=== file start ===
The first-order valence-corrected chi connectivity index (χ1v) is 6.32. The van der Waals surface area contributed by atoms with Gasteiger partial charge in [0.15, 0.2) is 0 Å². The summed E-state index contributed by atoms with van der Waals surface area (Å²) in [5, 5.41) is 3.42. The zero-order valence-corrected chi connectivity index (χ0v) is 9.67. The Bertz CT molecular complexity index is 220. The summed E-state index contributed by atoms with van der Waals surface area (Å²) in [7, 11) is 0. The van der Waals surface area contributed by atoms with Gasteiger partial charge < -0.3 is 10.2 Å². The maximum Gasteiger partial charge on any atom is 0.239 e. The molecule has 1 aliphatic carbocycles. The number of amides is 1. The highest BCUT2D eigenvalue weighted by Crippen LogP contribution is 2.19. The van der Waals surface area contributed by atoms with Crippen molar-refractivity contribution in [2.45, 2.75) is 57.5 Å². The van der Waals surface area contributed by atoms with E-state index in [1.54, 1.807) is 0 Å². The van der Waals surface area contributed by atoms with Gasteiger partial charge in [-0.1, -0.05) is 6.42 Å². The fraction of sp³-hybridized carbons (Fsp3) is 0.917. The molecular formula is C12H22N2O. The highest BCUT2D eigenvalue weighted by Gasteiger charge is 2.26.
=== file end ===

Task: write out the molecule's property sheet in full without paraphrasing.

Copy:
The first-order valence-corrected chi connectivity index (χ1v) is 6.32. The van der Waals surface area contributed by atoms with Gasteiger partial charge in [0.15, 0.2) is 0 Å². The summed E-state index contributed by atoms with van der Waals surface area (Å²) in [5, 5.41) is 3.42. The zero-order valence-corrected chi connectivity index (χ0v) is 9.67. The Bertz CT molecular complexity index is 220. The summed E-state index contributed by atoms with van der Waals surface area (Å²) in [7, 11) is 0. The van der Waals surface area contributed by atoms with Gasteiger partial charge < -0.3 is 10.2 Å². The maximum Gasteiger partial charge on any atom is 0.239 e. The molecule has 1 aliphatic carbocycles. The number of amides is 1. The highest BCUT2D eigenvalue weighted by Crippen LogP contribution is 2.19. The van der Waals surface area contributed by atoms with Crippen molar-refractivity contribution in [2.45, 2.75) is 57.5 Å². The van der Waals surface area contributed by atoms with E-state index in [1.54, 1.807) is 0 Å². The van der Waals surface area contributed by atoms with Gasteiger partial charge in [-0.1, -0.05) is 6.42 Å². The fraction of sp³-hybridized carbons (Fsp3) is 0.917. The molecular formula is C12H22N2O. The highest BCUT2D eigenvalue weighted by Gasteiger charge is 2.26.